By Thierry Valle
President CAP Liberté de Conscience
CAP Liberté de Conscience is a French NGO, granted of the Consultative Status of the United Nations, and has been dedicated since 1995 to the promotion and defense of the universal principles of freedom of conscience, religion or belief, as defined and guaranteed by the various national, European and international legal texts, whatever the category of persons to whom these principles apply and whatever their convictions.
We propose legislative reforms, administrative measures, or any other public action in favor of human rights, both at the level of States and European and international institutions, in order to ensure the equality of citizens and to fight against discrimination, in particular with regard to religious movements and trends of thought whose freedom of conscience, religion or belief are threatened or insufficiently guaranteed.
Since its creation, CAP Liberté de Conscience has been confronted with the consequences of “hate speech” that has targeted religious communities or individuals for their belonging to a religious community.
CAP Liberté de Conscience is a secular organization that relies on international treaties and declarations to defend religious communities.
There is no universal definition of hate speech in international human rights law. The concept is still widely contested, particularly in relation to freedom of opinion and expression, non-discrimination, and equality.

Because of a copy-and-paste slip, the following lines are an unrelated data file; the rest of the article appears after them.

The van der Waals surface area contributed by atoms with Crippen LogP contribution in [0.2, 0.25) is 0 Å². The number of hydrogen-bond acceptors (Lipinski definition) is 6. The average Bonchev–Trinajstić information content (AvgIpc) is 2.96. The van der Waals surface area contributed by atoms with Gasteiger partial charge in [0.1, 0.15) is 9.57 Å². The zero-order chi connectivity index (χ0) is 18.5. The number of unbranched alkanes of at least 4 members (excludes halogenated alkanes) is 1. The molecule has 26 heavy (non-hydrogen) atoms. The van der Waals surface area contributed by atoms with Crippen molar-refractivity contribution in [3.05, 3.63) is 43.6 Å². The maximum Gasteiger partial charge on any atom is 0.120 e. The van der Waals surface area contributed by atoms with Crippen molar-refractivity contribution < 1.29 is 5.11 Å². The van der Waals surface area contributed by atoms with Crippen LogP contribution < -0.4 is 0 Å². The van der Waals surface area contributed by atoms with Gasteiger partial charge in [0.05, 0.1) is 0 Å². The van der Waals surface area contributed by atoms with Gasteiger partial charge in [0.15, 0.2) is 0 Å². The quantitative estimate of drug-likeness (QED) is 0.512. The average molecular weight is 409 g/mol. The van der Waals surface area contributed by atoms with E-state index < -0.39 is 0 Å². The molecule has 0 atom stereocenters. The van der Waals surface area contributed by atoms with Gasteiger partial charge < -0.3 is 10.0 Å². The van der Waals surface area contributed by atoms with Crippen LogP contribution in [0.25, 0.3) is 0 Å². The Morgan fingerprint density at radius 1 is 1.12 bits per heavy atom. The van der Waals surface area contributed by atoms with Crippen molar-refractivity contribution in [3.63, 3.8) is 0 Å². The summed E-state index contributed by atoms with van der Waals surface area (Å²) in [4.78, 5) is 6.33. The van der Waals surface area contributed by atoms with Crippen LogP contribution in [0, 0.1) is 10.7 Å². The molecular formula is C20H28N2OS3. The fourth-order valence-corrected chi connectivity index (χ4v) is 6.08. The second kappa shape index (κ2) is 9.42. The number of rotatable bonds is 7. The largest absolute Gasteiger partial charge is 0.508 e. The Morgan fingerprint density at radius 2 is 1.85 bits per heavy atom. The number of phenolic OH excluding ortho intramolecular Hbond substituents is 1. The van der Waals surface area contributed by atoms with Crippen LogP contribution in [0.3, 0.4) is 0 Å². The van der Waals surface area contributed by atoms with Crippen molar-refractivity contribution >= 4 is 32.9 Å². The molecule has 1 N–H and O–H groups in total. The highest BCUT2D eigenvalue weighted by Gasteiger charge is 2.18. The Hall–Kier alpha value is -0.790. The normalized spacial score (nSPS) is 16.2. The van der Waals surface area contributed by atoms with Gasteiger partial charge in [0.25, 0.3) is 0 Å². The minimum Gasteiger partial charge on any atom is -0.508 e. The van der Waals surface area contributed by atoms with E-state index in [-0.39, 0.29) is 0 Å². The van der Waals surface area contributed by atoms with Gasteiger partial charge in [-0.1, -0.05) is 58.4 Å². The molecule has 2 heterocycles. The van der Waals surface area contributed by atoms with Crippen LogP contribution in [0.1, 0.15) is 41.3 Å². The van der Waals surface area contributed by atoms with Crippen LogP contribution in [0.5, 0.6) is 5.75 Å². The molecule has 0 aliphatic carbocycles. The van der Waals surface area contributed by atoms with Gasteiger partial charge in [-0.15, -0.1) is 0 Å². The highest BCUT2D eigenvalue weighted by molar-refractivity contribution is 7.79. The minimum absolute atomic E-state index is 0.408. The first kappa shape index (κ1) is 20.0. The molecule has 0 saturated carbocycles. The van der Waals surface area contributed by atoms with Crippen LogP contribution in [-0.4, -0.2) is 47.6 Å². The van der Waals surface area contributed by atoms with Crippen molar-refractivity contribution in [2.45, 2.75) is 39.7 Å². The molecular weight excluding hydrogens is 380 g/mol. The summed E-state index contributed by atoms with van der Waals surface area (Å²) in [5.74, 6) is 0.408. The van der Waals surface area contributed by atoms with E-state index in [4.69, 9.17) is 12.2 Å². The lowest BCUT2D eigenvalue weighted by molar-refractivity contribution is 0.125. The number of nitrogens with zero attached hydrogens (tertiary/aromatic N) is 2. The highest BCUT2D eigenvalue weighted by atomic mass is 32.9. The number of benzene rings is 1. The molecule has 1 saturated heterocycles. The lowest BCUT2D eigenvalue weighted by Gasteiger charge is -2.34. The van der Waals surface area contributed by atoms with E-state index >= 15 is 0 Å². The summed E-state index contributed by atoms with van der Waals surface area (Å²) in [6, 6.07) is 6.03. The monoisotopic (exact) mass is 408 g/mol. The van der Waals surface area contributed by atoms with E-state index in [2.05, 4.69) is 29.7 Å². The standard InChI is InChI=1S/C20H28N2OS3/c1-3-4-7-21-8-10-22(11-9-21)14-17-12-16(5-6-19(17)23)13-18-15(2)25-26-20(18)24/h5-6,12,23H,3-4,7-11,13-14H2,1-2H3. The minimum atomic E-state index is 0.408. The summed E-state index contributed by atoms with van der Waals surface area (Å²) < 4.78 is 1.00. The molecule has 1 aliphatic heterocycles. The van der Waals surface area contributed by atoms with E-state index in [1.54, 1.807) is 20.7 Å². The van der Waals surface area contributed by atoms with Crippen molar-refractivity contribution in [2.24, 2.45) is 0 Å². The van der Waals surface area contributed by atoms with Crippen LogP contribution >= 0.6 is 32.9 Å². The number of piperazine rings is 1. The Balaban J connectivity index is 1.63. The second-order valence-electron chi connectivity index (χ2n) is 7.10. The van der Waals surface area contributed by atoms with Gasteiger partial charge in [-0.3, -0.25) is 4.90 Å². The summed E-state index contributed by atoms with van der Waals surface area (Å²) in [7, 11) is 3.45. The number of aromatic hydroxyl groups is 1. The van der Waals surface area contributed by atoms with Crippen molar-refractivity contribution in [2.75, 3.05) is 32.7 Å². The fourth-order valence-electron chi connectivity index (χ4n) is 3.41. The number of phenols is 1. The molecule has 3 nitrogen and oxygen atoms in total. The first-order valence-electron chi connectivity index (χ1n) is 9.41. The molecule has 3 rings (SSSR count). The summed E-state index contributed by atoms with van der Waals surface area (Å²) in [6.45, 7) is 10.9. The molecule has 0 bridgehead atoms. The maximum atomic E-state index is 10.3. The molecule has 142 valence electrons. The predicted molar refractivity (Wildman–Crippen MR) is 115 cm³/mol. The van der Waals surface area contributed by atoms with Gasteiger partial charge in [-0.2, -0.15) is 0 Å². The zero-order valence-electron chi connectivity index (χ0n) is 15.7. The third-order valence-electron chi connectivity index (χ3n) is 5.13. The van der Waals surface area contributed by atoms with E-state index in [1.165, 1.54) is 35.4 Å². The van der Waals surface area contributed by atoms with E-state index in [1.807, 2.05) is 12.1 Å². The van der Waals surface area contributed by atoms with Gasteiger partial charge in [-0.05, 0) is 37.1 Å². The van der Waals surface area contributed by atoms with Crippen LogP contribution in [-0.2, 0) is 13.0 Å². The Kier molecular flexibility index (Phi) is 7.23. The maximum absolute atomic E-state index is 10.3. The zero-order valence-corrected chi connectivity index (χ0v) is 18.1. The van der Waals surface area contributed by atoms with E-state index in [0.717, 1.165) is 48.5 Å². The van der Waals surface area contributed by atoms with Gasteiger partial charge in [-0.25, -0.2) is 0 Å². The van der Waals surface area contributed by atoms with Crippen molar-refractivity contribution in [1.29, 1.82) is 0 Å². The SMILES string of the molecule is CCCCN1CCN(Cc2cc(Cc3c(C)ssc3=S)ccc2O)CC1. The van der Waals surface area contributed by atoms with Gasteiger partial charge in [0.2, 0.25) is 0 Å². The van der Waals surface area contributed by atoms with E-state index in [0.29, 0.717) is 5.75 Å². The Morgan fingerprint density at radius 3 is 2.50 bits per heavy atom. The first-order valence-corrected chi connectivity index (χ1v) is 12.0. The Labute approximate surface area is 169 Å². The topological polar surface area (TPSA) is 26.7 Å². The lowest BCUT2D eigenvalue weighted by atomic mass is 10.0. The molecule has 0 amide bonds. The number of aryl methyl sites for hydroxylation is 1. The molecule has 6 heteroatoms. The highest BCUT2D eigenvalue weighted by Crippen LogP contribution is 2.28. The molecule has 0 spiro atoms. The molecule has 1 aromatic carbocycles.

The Council of Europe and the United Nations agree that :
1) there is no definition of hate speech and
2) “Hate speech” means offensive speech directed against a group or individual on the basis of intrinsic characteristics such as race, religion or gender that may threaten social peace.
It is this second definition that we use to highlight the different sources of hate speech.
HATE SPEECH FROM STATES INSTITUTIONS
A particular type of discriminatory discourse that has evolved over time into hate speech was at the origin of the creation of our NGO, that coming from state institutions and in our case, we have had to defend members of religious communities who were victims of discrimination from the French state in particular.
Since 1995, France has been following a policy that is unique in Europe and internationally, except for China and Russia, against religious minorities which it qualified as sects until the beginning of the 2000 and which it now qualifies as “sectarian drift” that can undermine laicity and the well-being of French citizens.
The French government has instituted a system of surveillance of these minorities that leads to serious breaches by the State of the principles of freedom of religion or belief, equality of French citizens before national institutions and fraternity by dividing citizens according to whether or not they belong to a recognized religious or belief minority and by creating a climate of suspicion and sometimes even hatred for non-traditional and non-normative beliefs.
In France, there is a judicial system specifically adapted for members of these minorities.
This system is articulated as follows:
– The French government finances more than 80% of the associations involved in the combat against sectarian drift, which have often been condemned in court for abuse of their prerogatives and which contribute greatly to the demonization of minority spiritual movements.
– creation of an interministerial mission of vigilance and combat against sectarian drift (MIVILUDES), now attached to the Ministry of the Interior;